"At a time when people think that even some of the biggest issues are too polarizing, we’ve been able to work with our young lawmakers to disrupt that polarization, bridge the divide, and actually make some real progress,” Olikara says.  

Take, for example, climate change.  

“We helped bring together a bipartisan group of young congressional members last year to work on energy innovation,” he continues.  

Environmental issues are typically left to Democrats and liberals to fight for. But MAP brought together a group that spanned both sides to discuss energy innovation — an approach to climate change that also has benefits for the economy and businesses. 

And now MAP’s Republican co-chair, Carlos Curbelo, has actually gone on to become one of the leading voices in the fight for climate change action in Congress. 

The success of the project proves that their millennial bipartisan initiative can work — it’s just a matter of time.

"By 2020, millennials are going to be the largest voting demographics in the United States," Olikara says. "So we have a chance to create a paradigm shift in our nation's politics." 

The project intends to be there to help shape that shift — they’re already in 20 states and growing quickly. “We’re aiming to be in all 50 states by 2020,” says Olikara. 

At the core of the Millennial Action Project’s mission is a commitment to getting more people engaged in policy. 

“Public service, broadly defined, is trying to improve the society around you,” Olikara says. Lots of people contribute to public service by volunteering — doling out meals at a soup kitchen or cleaning up a local river or park. But MAP encourages millennials to see volunteerism as encompassing more than just the hands-on projects. 

“Let’s also ask the question of why that park or why that river was dirty in the first place,” Olikara says. “That question is likely going to be a policy question.” By engaging in public policy, millennials can work to solve the same problems that their volunteer work does, but on a systemic level.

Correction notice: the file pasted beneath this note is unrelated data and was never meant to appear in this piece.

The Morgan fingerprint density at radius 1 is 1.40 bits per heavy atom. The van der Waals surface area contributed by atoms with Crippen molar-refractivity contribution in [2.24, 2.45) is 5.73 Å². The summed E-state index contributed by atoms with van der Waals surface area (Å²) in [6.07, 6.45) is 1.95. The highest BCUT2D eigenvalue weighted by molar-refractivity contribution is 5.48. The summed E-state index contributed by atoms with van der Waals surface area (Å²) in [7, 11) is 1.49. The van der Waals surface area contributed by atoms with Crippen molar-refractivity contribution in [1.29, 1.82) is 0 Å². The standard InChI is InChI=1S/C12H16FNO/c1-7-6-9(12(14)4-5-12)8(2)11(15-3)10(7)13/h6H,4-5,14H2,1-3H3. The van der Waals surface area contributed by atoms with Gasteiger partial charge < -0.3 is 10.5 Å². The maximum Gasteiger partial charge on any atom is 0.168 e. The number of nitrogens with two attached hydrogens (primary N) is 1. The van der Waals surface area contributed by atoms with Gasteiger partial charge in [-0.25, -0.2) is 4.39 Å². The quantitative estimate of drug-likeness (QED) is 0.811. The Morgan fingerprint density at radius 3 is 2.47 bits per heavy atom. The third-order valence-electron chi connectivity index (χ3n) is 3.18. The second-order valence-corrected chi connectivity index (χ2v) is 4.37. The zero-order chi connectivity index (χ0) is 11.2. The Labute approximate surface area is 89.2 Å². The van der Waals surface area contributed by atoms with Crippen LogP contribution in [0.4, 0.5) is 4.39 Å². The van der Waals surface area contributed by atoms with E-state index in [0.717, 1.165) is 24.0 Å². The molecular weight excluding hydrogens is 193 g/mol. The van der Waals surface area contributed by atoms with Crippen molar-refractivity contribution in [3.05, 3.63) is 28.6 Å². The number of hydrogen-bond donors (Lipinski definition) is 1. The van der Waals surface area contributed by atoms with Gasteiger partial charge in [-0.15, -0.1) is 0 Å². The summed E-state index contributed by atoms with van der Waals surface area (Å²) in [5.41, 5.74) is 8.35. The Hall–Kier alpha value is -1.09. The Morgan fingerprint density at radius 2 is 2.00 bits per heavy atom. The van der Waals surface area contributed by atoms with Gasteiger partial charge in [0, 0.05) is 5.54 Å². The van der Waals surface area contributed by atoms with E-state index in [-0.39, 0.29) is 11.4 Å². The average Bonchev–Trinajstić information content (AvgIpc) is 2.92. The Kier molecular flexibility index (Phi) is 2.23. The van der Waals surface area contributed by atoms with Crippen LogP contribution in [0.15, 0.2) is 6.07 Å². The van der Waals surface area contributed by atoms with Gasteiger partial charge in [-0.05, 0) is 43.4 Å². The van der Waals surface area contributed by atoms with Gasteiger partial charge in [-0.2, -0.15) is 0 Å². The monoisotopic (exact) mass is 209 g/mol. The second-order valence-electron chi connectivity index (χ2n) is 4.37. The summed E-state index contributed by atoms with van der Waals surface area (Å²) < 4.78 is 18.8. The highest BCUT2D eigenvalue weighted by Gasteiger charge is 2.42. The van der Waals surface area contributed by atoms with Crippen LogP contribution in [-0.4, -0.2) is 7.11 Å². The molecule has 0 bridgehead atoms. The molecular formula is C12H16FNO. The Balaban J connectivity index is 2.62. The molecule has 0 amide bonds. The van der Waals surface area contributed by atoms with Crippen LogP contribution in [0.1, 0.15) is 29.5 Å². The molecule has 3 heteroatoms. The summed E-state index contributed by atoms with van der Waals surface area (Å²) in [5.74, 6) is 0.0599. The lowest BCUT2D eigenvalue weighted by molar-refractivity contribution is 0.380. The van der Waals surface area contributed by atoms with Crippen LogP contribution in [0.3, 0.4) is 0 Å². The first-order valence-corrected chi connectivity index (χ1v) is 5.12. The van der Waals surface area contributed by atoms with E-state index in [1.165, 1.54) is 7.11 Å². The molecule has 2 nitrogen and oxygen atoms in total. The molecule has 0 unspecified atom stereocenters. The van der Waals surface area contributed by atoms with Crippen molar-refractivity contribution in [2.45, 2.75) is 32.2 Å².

And whether it’s over a river cleanup or a bipartisan caucus meeting, he says, meeting with people of different viewpoints can have a huge impact. He believes it can even change the world. 

“I think when you actually meet someone, you can understand where they’re coming from,” he says. “And then we have a much better shot of not only finding common ground and being able to promote bipartisan legislation, but even bigger — even more importantly — we have the chance to rebuild the civic fabric of our country.”

If you're a millennial or a generational ally interested in getting involved in your local government, find out if the Millennial Action Project has a Future Caucus that you can join in your state. Or if politics isn't for you, there are plenty of other ways to get engaged in your community. Check out State Farm's Neighborhood of Good to find an opportunity that suits you.

Can anyone unite our political parties? This group of young organizers believes it can.

"We have this rising millennial generation that has the chance to disrupt our politics for the better."